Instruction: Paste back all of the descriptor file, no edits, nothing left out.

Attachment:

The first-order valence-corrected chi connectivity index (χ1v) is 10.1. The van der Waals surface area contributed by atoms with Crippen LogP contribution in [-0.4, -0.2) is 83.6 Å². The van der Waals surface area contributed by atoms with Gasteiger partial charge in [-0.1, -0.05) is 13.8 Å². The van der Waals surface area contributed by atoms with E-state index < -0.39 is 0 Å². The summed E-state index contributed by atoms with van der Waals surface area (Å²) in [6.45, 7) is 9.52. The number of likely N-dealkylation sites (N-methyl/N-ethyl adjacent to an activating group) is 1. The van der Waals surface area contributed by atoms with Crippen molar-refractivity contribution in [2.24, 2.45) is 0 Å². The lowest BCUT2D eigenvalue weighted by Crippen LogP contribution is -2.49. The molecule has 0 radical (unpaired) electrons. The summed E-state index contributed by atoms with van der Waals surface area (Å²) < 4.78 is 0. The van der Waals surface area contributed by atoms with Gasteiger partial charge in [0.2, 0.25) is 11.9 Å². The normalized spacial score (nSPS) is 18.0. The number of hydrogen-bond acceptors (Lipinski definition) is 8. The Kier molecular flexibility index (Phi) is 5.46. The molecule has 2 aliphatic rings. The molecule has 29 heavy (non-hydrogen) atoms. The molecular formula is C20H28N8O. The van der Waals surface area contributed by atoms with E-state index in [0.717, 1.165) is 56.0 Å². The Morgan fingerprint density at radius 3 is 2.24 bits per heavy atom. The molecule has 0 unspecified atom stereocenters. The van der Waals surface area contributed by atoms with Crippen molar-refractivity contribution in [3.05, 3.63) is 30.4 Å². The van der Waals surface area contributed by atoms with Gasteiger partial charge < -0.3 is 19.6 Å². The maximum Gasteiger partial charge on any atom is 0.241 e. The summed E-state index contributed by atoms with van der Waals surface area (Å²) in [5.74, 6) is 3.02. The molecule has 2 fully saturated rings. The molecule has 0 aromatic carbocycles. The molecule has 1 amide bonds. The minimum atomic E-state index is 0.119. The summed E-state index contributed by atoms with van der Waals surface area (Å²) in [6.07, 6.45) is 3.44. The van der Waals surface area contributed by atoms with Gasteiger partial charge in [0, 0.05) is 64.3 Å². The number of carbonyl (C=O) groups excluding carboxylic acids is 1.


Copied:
The first-order valence-corrected chi connectivity index (χ1v) is 10.1. The van der Waals surface area contributed by atoms with Crippen LogP contribution in [-0.4, -0.2) is 83.6 Å². The van der Waals surface area contributed by atoms with Gasteiger partial charge in [-0.1, -0.05) is 13.8 Å². The van der Waals surface area contributed by atoms with E-state index < -0.39 is 0 Å². The summed E-state index contributed by atoms with van der Waals surface area (Å²) in [6.45, 7) is 9.52. The number of likely N-dealkylation sites (N-methyl/N-ethyl adjacent to an activating group) is 1. The van der Waals surface area contributed by atoms with Crippen molar-refractivity contribution in [2.24, 2.45) is 0 Å². The lowest BCUT2D eigenvalue weighted by Crippen LogP contribution is -2.49. The molecule has 0 radical (unpaired) electrons. The summed E-state index contributed by atoms with van der Waals surface area (Å²) < 4.78 is 0. The van der Waals surface area contributed by atoms with Gasteiger partial charge in [0.2, 0.25) is 11.9 Å². The normalized spacial score (nSPS) is 18.0. The number of hydrogen-bond acceptors (Lipinski definition) is 8. The Kier molecular flexibility index (Phi) is 5.46. The molecule has 2 aliphatic rings. The molecule has 29 heavy (non-hydrogen) atoms. The molecular formula is C20H28N8O. The van der Waals surface area contributed by atoms with E-state index in [0.717, 1.165) is 56.0 Å². The Morgan fingerprint density at radius 3 is 2.24 bits per heavy atom. The molecule has 0 unspecified atom stereocenters. The van der Waals surface area contributed by atoms with Crippen molar-refractivity contribution in [3.05, 3.63) is 30.4 Å². The van der Waals surface area contributed by atoms with Gasteiger partial charge < -0.3 is 19.6 Å². The maximum Gasteiger partial charge on any atom is 0.241 e. The summed E-state index contributed by atoms with van der Waals surface area (Å²) in [5.74, 6) is 3.02. The molecule has 2 fully saturated rings. The molecule has 0 aromatic carbocycles. The molecule has 1 amide bonds. The minimum atomic E-state index is 0.119. The summed E-state index contributed by atoms with van der Waals surface area (Å²) in [6.07, 6.45) is 3.44. The van der Waals surface area contributed by atoms with Gasteiger partial charge in [0, 0.05) is 64.3 Å². The number of carbonyl (C=O) groups excluding carboxylic acids is 1.